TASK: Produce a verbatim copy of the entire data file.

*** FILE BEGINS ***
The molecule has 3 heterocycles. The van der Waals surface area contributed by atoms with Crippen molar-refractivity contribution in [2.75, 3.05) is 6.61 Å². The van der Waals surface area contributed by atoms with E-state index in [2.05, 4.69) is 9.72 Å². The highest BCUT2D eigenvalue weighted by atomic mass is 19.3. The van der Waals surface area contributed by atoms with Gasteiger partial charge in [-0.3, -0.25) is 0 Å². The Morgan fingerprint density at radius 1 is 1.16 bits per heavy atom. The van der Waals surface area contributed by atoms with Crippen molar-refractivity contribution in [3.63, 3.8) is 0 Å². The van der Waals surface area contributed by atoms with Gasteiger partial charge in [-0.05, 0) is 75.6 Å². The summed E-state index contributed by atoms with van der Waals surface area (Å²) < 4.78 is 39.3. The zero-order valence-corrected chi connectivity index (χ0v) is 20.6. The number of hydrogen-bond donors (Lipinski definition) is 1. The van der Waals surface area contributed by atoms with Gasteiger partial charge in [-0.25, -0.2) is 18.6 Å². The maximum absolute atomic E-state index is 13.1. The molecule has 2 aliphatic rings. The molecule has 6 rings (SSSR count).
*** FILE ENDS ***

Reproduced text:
The molecule has 3 heterocycles. The van der Waals surface area contributed by atoms with Crippen molar-refractivity contribution in [2.75, 3.05) is 6.61 Å². The van der Waals surface area contributed by atoms with E-state index in [2.05, 4.69) is 9.72 Å². The highest BCUT2D eigenvalue weighted by atomic mass is 19.3. The van der Waals surface area contributed by atoms with Gasteiger partial charge in [-0.3, -0.25) is 0 Å². The Morgan fingerprint density at radius 1 is 1.16 bits per heavy atom. The van der Waals surface area contributed by atoms with Crippen molar-refractivity contribution in [3.63, 3.8) is 0 Å². The van der Waals surface area contributed by atoms with Gasteiger partial charge in [-0.05, 0) is 75.6 Å². The summed E-state index contributed by atoms with van der Waals surface area (Å²) < 4.78 is 39.3. The zero-order valence-corrected chi connectivity index (χ0v) is 20.6. The number of hydrogen-bond donors (Lipinski definition) is 1. The van der Waals surface area contributed by atoms with Gasteiger partial charge in [-0.25, -0.2) is 18.6 Å². The maximum absolute atomic E-state index is 13.1. The molecule has 2 aliphatic rings. The molecule has 6 rings (SSSR count).